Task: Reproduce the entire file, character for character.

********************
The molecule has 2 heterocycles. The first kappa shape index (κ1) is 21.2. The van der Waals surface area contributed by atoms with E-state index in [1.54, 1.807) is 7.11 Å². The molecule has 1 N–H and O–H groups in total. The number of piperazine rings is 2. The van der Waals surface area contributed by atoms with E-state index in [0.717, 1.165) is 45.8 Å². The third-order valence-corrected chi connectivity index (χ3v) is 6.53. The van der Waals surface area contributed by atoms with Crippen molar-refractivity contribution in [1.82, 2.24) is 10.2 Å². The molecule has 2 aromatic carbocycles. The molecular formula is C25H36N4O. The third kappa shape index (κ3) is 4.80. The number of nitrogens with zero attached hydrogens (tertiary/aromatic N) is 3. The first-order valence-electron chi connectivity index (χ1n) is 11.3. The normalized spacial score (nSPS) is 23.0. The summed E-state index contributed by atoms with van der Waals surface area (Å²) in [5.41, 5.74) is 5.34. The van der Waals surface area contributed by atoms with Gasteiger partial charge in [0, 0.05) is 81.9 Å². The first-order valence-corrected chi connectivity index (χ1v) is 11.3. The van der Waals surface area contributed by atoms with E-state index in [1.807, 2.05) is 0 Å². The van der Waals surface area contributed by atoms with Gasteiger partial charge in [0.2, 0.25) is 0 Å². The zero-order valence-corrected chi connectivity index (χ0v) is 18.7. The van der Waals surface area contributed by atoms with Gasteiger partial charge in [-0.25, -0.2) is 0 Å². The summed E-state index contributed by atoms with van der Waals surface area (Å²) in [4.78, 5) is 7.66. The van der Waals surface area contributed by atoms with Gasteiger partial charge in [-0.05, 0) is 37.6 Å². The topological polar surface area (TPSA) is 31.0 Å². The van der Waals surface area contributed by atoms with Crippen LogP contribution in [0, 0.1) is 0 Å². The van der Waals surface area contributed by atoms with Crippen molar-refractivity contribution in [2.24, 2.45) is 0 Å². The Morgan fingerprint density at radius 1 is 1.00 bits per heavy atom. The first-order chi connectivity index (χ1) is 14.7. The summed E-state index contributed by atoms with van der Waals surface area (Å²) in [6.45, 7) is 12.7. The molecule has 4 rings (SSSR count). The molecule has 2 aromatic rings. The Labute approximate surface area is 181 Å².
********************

The molecule has 2 heterocycles. The first kappa shape index (κ1) is 21.2. The van der Waals surface area contributed by atoms with E-state index in [1.54, 1.807) is 7.11 Å². The molecule has 1 N–H and O–H groups in total. The number of piperazine rings is 2. The van der Waals surface area contributed by atoms with E-state index in [0.717, 1.165) is 45.8 Å². The third-order valence-corrected chi connectivity index (χ3v) is 6.53. The van der Waals surface area contributed by atoms with Crippen molar-refractivity contribution in [1.82, 2.24) is 10.2 Å². The molecule has 2 aromatic carbocycles. The molecular formula is C25H36N4O. The third kappa shape index (κ3) is 4.80. The number of nitrogens with zero attached hydrogens (tertiary/aromatic N) is 3. The first-order valence-electron chi connectivity index (χ1n) is 11.3. The normalized spacial score (nSPS) is 23.0. The summed E-state index contributed by atoms with van der Waals surface area (Å²) in [5.41, 5.74) is 5.34. The van der Waals surface area contributed by atoms with Gasteiger partial charge in [0, 0.05) is 81.9 Å². The first-order valence-corrected chi connectivity index (χ1v) is 11.3. The van der Waals surface area contributed by atoms with E-state index in [1.807, 2.05) is 0 Å². The van der Waals surface area contributed by atoms with Gasteiger partial charge in [0.2, 0.25) is 0 Å². The zero-order valence-corrected chi connectivity index (χ0v) is 18.7. The van der Waals surface area contributed by atoms with Gasteiger partial charge in [-0.25, -0.2) is 0 Å². The summed E-state index contributed by atoms with van der Waals surface area (Å²) in [4.78, 5) is 7.66. The van der Waals surface area contributed by atoms with Gasteiger partial charge in [-0.05, 0) is 37.6 Å². The topological polar surface area (TPSA) is 31.0 Å². The van der Waals surface area contributed by atoms with Crippen LogP contribution in [0, 0.1) is 0 Å². The van der Waals surface area contributed by atoms with Crippen molar-refractivity contribution in [2.24, 2.45) is 0 Å². The Morgan fingerprint density at radius 1 is 1.00 bits per heavy atom. The first-order chi connectivity index (χ1) is 14.7. The summed E-state index contributed by atoms with van der Waals surface area (Å²) in [6.45, 7) is 12.7. The molecule has 4 rings (SSSR count). The molecule has 2 aromatic rings. The Labute approximate surface area is 181 Å².